Many decades after I figured it out, I still love bread and gravy.  Stuff from the bottom of the pot roast pan, like today, is great.  Leftover gravy from Thanksgiving dinner is even better.  If there's some meat on the plate too that's fine, but hardly necessary for me to feel comforted.

Friday, November 16, 2012

Say no to Papa

There's a Papa John's pizza store at the end of our street, and we've been patronizing it for years.  The last time was about three weeks ago -- and when I say the last time, I mean it.

Papa John himself, John Schnatter, hates the Affordable Care Act.  He said earlier this year that providing healthcare for workers would add as much as 14 cents to the cost of a pizza.  Many customers opined that they'd be happy to pay it.  This week, now that the election makes implemention of the law a certainty, Papa came back with a new argument: it's likely that fulltime employees will have their hours cut below 30 so they won't have to be covered.

Papa says it will cost as much as $8 million a year to comply with the new law.  To put that in context, the company had revenue of $1.2 billion last year, and net income of $55 million.  John Schnatter's total compensation last year was $2.7 million and his net worth is estimated at slightly under $300 million.  The company is giving away 2 million free pizzas this fall as part of a football promotion.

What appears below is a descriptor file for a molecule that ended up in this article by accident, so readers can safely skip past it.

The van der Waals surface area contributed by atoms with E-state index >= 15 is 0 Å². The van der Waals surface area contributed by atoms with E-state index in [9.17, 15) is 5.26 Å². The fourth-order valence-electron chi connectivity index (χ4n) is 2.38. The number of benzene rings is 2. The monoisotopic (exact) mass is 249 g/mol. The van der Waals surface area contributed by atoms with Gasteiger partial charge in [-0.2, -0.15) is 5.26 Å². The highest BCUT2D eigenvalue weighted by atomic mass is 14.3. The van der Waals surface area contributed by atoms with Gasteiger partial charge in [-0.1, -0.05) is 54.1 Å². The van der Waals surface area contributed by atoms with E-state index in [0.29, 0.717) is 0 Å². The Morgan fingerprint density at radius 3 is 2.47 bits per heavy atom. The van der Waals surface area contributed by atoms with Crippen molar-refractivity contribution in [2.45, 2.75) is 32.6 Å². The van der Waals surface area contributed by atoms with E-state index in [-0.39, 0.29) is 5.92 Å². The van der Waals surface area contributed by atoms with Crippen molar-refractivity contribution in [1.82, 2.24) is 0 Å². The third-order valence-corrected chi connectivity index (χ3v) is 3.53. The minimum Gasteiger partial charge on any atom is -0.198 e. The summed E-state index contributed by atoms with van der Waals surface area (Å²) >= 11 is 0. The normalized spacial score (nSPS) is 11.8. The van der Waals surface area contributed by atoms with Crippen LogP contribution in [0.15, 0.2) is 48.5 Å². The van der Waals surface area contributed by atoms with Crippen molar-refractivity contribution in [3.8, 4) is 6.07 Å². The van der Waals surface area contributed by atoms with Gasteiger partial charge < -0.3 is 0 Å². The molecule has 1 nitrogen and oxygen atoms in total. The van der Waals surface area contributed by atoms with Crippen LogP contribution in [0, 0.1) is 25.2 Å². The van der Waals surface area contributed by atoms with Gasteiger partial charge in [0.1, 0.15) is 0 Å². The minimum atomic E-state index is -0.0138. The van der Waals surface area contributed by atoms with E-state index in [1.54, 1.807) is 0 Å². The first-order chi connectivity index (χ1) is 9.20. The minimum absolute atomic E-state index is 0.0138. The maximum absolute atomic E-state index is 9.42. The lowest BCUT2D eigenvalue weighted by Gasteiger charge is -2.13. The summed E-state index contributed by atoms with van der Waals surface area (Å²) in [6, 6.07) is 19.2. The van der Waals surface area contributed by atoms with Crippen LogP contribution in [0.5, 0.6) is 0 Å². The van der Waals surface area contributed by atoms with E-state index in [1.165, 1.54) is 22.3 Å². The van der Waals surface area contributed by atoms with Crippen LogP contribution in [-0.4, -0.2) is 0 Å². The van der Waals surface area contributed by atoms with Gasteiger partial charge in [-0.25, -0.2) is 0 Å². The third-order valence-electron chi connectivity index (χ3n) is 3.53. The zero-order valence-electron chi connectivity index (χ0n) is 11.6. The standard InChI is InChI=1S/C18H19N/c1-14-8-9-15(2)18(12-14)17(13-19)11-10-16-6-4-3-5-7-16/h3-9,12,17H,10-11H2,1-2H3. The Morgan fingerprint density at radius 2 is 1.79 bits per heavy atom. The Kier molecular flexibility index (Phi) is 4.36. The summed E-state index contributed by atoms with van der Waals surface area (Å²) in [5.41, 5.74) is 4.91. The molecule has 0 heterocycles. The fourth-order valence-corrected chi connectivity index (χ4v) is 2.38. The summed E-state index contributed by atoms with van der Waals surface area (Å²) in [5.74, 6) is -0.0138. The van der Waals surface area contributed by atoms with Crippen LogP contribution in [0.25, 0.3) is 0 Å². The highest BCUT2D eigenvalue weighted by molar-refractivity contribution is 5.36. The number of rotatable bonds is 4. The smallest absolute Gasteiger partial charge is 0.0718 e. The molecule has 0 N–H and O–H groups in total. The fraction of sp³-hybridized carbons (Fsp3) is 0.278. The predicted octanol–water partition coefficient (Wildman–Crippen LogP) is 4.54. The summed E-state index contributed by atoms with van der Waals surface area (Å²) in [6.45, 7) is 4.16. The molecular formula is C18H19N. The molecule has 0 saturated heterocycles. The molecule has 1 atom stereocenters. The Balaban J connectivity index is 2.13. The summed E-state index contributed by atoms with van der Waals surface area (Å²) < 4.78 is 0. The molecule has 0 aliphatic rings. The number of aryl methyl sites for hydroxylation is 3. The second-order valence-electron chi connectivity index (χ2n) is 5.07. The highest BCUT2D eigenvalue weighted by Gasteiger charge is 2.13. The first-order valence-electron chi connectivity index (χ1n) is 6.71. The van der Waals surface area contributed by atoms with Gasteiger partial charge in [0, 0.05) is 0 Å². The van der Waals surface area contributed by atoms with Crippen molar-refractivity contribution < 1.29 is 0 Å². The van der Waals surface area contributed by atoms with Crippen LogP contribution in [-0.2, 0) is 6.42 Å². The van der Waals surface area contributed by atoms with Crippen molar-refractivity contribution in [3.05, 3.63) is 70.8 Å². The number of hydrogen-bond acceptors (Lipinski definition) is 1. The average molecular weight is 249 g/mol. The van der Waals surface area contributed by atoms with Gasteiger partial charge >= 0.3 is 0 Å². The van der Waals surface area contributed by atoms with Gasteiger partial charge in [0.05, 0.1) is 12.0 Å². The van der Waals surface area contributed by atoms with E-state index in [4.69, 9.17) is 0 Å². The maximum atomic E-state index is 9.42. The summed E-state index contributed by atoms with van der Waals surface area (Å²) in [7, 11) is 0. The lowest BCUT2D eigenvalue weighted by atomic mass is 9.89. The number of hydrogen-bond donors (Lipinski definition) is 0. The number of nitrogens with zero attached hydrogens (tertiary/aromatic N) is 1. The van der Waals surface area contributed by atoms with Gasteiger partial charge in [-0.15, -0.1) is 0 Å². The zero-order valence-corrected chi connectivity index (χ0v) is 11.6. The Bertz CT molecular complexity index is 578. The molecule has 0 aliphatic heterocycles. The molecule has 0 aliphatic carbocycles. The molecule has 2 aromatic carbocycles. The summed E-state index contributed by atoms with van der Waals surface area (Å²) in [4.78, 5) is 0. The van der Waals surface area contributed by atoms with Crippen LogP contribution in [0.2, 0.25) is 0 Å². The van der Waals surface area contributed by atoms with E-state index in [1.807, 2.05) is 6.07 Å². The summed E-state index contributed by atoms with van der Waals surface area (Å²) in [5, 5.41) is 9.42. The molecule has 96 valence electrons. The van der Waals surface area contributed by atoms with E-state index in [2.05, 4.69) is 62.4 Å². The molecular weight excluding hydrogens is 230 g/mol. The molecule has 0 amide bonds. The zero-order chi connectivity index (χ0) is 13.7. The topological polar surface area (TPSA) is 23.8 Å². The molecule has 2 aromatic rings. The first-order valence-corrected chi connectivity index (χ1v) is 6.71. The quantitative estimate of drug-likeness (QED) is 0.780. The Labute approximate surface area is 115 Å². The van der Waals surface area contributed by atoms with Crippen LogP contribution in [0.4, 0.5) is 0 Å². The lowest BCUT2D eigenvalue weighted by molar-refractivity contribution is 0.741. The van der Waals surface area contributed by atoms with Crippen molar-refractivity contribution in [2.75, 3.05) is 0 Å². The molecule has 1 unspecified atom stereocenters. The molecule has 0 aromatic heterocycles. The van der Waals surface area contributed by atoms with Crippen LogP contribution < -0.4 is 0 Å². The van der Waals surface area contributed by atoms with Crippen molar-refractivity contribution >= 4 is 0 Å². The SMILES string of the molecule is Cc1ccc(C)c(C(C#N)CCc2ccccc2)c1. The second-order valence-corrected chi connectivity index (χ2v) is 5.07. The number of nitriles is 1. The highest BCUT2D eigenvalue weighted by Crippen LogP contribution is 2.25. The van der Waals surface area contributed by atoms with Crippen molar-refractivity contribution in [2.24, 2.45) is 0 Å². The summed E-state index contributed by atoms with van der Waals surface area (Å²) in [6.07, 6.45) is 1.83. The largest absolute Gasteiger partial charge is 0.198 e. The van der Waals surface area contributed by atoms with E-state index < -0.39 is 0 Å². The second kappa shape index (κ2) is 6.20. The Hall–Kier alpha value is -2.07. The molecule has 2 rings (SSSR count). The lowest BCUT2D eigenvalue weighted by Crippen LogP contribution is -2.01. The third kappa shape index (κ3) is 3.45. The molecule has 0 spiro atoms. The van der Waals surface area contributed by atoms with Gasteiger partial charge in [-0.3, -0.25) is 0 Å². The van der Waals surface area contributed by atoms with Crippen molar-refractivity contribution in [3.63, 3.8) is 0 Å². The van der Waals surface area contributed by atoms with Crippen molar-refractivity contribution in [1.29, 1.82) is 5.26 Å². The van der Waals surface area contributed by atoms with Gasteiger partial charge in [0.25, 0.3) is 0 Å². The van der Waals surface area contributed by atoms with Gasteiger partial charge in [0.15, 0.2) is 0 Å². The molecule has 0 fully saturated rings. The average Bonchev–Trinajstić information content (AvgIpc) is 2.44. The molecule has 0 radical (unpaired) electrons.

There's not much I can do to persuade a captain of industry to behave more like a mensch.  I could point out that healthy employees are an asset to a company, particularly one in the food service business (who wants sputum with their pepperoni?).  I could point out that the US has been the only major nation in the world without some kind of universal health care system.  But those arguments probably aren't going to make much of a dent in Papa John's cranium.

What I can do is buy pizza from somebody else.  Which I, and many of my friends, have resolved to do.

Tuesday, November 13, 2012

Dumb ideas in marketing

With much hoopla, our local grocery store has turned its cheese counter into an exclusive outlet for a branded dealer.  I'm pessimistic, having lived through a similar "upgrade" of our deli counter, in which suddenly we could only buy brand-name pastrami, at $2 a pound more than the old no-name store meat. But this morning I had my first up-close-and-personal contact with the new brand.

Last week my husband bought me some havarti cheese, one of my favorites, and this morning I decided to have some for breakfast.  But when I took the new package out of the fridge I was momentarily appalled.